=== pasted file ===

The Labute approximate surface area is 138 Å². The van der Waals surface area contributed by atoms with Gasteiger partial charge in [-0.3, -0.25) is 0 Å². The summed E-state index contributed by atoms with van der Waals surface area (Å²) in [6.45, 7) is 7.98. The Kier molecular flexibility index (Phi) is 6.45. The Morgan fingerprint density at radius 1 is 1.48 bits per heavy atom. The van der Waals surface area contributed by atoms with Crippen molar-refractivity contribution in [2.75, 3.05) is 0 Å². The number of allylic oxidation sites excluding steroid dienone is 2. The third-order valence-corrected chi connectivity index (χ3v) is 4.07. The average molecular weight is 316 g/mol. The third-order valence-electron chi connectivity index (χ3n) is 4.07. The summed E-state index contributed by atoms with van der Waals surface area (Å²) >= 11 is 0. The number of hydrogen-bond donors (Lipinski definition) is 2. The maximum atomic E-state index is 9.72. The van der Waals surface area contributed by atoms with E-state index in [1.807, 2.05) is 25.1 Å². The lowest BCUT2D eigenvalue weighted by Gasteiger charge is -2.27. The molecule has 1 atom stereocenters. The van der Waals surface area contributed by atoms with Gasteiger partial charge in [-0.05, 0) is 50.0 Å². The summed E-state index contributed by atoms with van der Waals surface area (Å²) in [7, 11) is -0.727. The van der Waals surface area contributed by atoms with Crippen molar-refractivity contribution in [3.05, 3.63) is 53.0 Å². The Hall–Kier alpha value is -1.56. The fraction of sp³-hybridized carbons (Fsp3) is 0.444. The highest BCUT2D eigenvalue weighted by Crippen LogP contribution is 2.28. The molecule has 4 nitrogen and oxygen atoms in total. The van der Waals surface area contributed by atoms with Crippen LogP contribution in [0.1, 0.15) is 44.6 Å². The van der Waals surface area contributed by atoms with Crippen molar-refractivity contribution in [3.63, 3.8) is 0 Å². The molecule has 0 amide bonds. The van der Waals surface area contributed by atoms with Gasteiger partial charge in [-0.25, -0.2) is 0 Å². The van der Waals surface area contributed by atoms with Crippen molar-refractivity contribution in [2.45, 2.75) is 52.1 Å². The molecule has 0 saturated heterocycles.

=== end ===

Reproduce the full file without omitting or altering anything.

The Labute approximate surface area is 138 Å². The van der Waals surface area contributed by atoms with Gasteiger partial charge in [-0.3, -0.25) is 0 Å². The summed E-state index contributed by atoms with van der Waals surface area (Å²) in [6.45, 7) is 7.98. The Kier molecular flexibility index (Phi) is 6.45. The Morgan fingerprint density at radius 1 is 1.48 bits per heavy atom. The van der Waals surface area contributed by atoms with Crippen molar-refractivity contribution in [2.75, 3.05) is 0 Å². The number of allylic oxidation sites excluding steroid dienone is 2. The third-order valence-corrected chi connectivity index (χ3v) is 4.07. The average molecular weight is 316 g/mol. The third-order valence-electron chi connectivity index (χ3n) is 4.07. The summed E-state index contributed by atoms with van der Waals surface area (Å²) >= 11 is 0. The number of hydrogen-bond donors (Lipinski definition) is 2. The maximum atomic E-state index is 9.72. The van der Waals surface area contributed by atoms with E-state index in [1.807, 2.05) is 25.1 Å². The lowest BCUT2D eigenvalue weighted by Gasteiger charge is -2.27. The molecule has 1 atom stereocenters. The van der Waals surface area contributed by atoms with Gasteiger partial charge in [-0.05, 0) is 50.0 Å². The summed E-state index contributed by atoms with van der Waals surface area (Å²) in [7, 11) is -0.727. The van der Waals surface area contributed by atoms with Crippen molar-refractivity contribution in [3.05, 3.63) is 53.0 Å². The Hall–Kier alpha value is -1.56. The fraction of sp³-hybridized carbons (Fsp3) is 0.444. The highest BCUT2D eigenvalue weighted by Crippen LogP contribution is 2.28. The molecule has 4 nitrogen and oxygen atoms in total. The van der Waals surface area contributed by atoms with Crippen LogP contribution in [0.1, 0.15) is 44.6 Å². The van der Waals surface area contributed by atoms with Crippen molar-refractivity contribution in [3.63, 3.8) is 0 Å². The molecule has 0 amide bonds. The van der Waals surface area contributed by atoms with Gasteiger partial charge in [-0.25, -0.2) is 0 Å². The van der Waals surface area contributed by atoms with Crippen molar-refractivity contribution in [2.45, 2.75) is 52.1 Å². The molecule has 0 saturated heterocycles.